• 6 tbsp couscous
  • 2 Eschalion shallots
  • 2 tins chopped tomatoes
  • bunch basil leaves (approx 30g), roughly chopped
  • salt & pepper, to taste
  • 500g spaghetti, cooked according to package instructions until al dente (you can do this in a pot whilst you’re making the meatballs)

1. In a large bowl, mix the beef mince, garlic, porcini mushrooms, crushed Jacob crackers, grated Pecorino, and salt/pepper to taste. (I used 1/2 tsp of salt, and 1 tsp pepper). Using your hands, mix the ingredients together until they are well incorporated.
2. Form the meatball mixture into 2-3cm balls. Roll each individual meatball in cous cous. Set the meatballs aside.
3. Place a non-stick pan on medium heat, and gently fry the diced shallots in olive oil until they turn fragrant.
4. Add the chopped tomatoes to the pan, and simmer on medium heat. If the sauce starts becoming too dry, you can add some water to the pan to thin it down.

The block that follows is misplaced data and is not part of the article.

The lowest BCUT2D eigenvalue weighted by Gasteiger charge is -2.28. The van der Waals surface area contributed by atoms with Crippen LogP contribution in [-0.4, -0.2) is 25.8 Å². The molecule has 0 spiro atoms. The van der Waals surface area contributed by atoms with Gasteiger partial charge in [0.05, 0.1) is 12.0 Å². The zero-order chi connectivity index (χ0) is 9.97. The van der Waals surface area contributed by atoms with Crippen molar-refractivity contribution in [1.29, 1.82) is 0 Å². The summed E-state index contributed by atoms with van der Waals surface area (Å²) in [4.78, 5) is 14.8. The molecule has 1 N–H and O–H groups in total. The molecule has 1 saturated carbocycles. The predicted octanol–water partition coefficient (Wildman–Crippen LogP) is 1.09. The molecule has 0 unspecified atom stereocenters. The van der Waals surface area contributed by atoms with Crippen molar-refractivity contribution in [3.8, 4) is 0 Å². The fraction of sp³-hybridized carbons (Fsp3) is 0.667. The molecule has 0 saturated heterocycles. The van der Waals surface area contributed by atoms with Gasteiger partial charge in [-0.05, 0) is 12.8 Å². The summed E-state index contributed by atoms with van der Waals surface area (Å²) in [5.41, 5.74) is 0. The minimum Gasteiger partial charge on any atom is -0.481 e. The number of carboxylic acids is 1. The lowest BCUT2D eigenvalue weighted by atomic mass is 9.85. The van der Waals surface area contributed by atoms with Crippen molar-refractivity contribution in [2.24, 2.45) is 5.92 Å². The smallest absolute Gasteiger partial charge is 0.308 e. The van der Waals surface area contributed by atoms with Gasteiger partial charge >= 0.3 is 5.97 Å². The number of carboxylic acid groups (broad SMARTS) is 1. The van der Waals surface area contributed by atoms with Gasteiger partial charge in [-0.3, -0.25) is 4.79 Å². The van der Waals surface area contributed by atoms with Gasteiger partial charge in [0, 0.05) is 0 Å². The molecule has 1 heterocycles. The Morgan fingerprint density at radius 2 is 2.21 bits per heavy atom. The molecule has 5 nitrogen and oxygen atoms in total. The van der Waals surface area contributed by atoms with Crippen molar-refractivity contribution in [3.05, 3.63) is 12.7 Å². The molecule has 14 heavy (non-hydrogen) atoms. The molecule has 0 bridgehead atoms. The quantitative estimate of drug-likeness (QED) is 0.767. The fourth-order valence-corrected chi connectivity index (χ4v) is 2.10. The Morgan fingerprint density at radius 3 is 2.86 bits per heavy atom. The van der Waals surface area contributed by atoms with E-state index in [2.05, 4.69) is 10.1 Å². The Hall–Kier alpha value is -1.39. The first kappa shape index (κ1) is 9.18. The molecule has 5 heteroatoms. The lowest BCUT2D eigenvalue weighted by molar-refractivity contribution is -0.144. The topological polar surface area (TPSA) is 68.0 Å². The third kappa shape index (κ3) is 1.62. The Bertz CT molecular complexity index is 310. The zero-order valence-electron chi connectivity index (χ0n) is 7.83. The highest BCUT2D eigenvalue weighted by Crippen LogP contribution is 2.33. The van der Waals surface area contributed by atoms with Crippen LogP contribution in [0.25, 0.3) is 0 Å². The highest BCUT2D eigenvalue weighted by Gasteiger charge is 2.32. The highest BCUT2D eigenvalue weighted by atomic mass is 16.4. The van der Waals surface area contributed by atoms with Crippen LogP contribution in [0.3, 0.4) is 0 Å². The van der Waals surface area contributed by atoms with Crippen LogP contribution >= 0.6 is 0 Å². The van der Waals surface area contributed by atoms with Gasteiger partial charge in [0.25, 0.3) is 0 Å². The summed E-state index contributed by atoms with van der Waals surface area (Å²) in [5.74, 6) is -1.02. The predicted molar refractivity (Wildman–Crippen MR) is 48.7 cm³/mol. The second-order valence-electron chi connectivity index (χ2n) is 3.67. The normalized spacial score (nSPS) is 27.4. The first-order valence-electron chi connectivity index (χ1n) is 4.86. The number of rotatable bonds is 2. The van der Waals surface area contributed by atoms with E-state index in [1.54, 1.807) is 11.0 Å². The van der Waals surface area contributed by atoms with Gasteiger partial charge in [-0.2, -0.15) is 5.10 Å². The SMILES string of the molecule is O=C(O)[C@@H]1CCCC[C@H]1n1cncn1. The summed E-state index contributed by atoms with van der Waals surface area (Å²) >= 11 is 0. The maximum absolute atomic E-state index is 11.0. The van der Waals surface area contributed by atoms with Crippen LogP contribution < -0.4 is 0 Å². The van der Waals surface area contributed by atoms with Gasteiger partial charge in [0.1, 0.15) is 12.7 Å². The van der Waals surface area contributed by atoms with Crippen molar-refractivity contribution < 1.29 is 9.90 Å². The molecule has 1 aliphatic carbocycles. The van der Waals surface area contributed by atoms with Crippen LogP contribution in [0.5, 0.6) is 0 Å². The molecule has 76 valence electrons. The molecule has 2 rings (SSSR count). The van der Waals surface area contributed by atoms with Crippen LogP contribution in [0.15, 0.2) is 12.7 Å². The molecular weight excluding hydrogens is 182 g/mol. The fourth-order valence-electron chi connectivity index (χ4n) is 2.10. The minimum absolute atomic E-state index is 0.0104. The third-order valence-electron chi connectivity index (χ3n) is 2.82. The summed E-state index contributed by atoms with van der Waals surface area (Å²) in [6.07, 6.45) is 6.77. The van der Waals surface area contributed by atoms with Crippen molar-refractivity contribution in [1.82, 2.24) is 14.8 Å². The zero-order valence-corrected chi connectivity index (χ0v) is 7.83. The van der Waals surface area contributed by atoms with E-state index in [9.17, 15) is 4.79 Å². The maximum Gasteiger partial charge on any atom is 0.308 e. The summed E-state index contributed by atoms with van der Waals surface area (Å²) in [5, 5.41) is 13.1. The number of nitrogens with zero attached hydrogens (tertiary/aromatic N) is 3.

5. Whilst the tomato sauce is simmering, heat a non-stick pan over high heat. Brown the meatballs on all sides until they are cooked through (this should take around 6 minutes). If you’re unsure if they are cooked through, cut one open – this is the best way to tell!*
6. Add the meatballs to the tomato sauce (which should have reduced down nicely by now). Add the chopped basil leaves to the sauce, and season with salt and pepper (to taste).
7. Serve the meatballs/tomato sauce mixture over spaghetti. Top with grated Parmesan, and eat!

* To cut down on washing up/having too many pans on the go at one time: cook your meatballs in the oven. If you choose to do this, I’d advise not rolling the uncooked meatballs in cous cous (as you won’t get the same ‘crisp’ from the couscous without pan frying – i.e. there’s not much point). Bake the meatballs in a 180’C oven for 15-20 minutes, until cooked through. You can then add the meatballs to the tomato sauce, as in step 6.

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‘Nduja puffs

‘Nduja. What is it? Well, up till about a week ago I had no idea, but now I know… and I’m hooked.

‘Nduja (pronounced n-du-ya) is basically a ready to eat spreadable spicy sausage, made with pork. It is unique to the Calabria region of Italy, and is said to be the Calabrian version of salami. The name ‘nduja originates from the French word “andouille”, which means “sausage”.